Home News ‘Man Question’ Challenges Perceptions of Masculinity

‘Man Question’ Challenges Perceptions of Masculinity

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Written by Bradley Bommarito

On Wednesday, April 4, Wil Fischer and Michael Wilson from a New York City based organization presented in the Wortmann Ballroom to an audience open to students, faculty members, and the public.  The interactive event included skits, videos, and several hands-on activities involving the audience.

“We incorporate audience interaction and we provide an educational background on the history of masculinity,” said Fischer.

According to their website, Man Question is a theater-based organization addressing masculinity, building community, and creating possibilities for new gender expressions.

“We blame toxic masculinity without blaming men.  The interactive techniques come from the field of applied theater,” said Wilson.

The inspiration for Man Question came after Fischer and Wilson presented a thesis project for their graduate program in spring 2011.

“We finished the project and recognized the strong need for that kind of work.  We presented the project at a maximum-security facility for men, that was the first workshop,” said Fischer.

What started as a thesis project in the City University of New York’s graduate theater program soon became the Man Question.

“We became better at asking more pointed questions about the impact of mainstream masculinity.  We do work with college students, incarcerated men, and other audiences,” said Wilson.

Workshops are customized based on the intended audience, and current events surrounding gender are also discussed.

“We recently conducted a workshop in NYC connecting the Man Question to the #MeToo movement,” said Fischer.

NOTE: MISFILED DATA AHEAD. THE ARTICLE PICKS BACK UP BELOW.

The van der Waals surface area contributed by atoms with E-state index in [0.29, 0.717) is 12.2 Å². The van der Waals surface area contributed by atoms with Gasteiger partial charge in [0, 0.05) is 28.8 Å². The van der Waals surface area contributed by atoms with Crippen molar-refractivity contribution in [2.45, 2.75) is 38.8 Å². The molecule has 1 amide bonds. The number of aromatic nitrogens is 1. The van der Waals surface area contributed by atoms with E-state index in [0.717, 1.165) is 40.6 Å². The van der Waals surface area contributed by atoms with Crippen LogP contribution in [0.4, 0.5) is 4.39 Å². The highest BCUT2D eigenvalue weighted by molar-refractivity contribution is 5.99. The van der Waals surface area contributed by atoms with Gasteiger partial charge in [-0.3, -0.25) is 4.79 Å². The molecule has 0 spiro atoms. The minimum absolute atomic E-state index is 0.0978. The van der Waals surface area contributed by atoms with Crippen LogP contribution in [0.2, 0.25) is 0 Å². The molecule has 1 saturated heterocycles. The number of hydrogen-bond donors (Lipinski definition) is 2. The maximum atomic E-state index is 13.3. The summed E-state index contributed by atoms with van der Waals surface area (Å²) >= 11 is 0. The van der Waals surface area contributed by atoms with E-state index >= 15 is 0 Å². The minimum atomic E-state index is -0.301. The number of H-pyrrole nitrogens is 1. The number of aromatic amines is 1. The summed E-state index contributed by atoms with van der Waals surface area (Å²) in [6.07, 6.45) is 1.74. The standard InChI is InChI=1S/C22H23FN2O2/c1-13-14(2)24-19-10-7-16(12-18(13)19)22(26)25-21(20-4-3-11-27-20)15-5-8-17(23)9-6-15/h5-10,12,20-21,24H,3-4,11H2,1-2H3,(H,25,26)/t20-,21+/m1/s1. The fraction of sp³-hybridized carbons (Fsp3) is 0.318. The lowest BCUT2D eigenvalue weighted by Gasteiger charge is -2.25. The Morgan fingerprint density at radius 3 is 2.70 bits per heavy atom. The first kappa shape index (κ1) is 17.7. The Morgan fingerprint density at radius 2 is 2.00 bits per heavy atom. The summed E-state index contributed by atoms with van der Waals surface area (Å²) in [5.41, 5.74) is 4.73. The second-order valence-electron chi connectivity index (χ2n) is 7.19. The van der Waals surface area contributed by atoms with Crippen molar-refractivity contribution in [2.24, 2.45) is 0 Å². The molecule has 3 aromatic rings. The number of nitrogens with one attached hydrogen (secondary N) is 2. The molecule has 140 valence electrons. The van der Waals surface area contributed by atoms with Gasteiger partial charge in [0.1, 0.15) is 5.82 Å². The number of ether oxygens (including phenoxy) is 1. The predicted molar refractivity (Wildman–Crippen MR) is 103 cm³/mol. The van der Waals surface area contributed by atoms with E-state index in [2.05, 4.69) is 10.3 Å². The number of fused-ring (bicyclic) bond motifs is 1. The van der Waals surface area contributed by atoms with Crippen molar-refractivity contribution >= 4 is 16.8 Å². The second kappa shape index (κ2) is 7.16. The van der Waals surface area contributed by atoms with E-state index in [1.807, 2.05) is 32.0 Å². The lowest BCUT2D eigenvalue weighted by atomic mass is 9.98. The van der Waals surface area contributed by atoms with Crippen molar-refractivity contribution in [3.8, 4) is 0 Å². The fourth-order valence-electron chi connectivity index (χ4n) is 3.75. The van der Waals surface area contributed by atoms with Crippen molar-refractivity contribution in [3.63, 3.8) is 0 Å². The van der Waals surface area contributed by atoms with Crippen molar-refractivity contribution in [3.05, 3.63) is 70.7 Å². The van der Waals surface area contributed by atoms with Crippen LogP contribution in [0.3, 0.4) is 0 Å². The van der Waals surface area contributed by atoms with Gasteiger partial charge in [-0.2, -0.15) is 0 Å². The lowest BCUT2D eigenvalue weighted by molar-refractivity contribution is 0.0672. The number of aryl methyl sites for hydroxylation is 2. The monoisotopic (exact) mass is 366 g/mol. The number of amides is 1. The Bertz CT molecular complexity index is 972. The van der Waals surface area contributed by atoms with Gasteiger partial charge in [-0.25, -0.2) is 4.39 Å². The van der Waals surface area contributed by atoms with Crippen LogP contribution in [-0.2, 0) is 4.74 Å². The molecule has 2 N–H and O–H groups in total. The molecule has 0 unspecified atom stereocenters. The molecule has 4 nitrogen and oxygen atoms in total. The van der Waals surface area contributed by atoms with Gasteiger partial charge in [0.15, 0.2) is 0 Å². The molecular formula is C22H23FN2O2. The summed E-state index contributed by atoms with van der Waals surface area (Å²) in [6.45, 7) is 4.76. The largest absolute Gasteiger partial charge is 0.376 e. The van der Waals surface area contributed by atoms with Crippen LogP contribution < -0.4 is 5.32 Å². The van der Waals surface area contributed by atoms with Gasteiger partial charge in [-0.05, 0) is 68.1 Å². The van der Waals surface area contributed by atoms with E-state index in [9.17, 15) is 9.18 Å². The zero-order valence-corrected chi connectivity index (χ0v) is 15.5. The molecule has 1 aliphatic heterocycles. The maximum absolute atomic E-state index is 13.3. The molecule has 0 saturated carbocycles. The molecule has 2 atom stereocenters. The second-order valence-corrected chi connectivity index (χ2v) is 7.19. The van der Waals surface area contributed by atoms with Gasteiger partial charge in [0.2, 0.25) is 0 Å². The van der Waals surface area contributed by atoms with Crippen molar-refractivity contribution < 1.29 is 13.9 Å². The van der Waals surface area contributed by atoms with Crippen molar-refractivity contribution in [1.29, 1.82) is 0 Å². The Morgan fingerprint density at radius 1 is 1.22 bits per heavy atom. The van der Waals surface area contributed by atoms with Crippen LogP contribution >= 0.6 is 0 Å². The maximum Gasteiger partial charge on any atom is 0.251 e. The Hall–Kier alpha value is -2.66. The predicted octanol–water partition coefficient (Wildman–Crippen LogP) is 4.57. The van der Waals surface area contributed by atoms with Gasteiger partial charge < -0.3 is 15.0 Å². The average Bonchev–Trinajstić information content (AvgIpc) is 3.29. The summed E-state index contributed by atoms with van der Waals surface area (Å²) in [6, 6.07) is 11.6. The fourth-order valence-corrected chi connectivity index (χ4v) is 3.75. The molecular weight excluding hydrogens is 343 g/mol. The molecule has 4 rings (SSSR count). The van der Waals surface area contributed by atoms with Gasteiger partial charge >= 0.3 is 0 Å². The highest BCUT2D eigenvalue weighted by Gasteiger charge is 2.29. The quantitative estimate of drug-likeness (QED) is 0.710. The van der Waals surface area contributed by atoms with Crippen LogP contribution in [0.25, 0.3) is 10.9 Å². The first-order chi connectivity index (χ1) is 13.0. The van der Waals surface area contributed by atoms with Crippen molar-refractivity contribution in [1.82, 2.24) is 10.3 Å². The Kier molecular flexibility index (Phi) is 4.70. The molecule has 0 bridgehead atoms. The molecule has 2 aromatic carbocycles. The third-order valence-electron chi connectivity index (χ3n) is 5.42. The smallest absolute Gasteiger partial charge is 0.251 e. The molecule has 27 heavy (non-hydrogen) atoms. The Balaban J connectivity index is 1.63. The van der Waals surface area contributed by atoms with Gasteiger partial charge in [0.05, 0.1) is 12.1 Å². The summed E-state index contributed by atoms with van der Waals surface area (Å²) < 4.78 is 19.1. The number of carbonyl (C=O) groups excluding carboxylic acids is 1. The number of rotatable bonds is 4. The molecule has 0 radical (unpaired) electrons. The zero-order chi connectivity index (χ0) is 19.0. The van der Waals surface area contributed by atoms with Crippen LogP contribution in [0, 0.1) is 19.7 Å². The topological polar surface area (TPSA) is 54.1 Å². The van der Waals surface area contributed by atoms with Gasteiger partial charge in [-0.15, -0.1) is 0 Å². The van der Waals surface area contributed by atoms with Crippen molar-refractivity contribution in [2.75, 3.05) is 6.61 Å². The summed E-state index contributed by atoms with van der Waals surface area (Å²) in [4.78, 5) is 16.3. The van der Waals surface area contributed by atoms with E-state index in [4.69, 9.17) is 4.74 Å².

The duo takes a participative, light-hearted approach to complex topics such as gender norms and gender identity.

“We are very silly.  We do goofy games to break the ice.  The conversation is more about finding solutions than blaming others,” said Wilson.

“Men are the victims of toxic masculinity and we are looking at its root causes,” said Fischer.

The two presenters visited with several classes this week, and they will be attending tonight’s RC Drag Ball.

Dr. Gregory Rosenthal, assistant professor of history, has worked with the founders of Man Question in the past.  They collaborated with Mrs. Sandra McGhee and Mr. Wes Brusseau from RC Student Health and Counseling Services to host a workshop on campus.

“I’ve participated in a Man Question event in NYC, and I performed at the New Masculinities Festival for the first time last year,” said Rosenthal.

“Our goal is to encourage men to begin having conversations and pushing the limits of what it means to be a man.  When I look at this campus, I just want to see a place where students feel like they can be themselves, where they do not have to put on a face,” said Rosenthal.

Students that didn’t get a chance to participate in Wednesday’s Man Question workshop can still explore gender themes by attending tonight’s RC Drag Ball, being held from 8 p.m. to 10 p.m. in the Wortmann Ballroom.

“I am hoping that the drag ball provides a free space to play with gender.  It is a great opportunity for LGBT students on campus to take on a leadership role,” said Rosenthal.

Those who present an RC ID will gain free admission, and members of the public can get in for $5.  All proceeds are being donated to a local LGBT+ youth program.

“Gender is a performance and drag is a fabulous way to play with this performance,” said Fischer.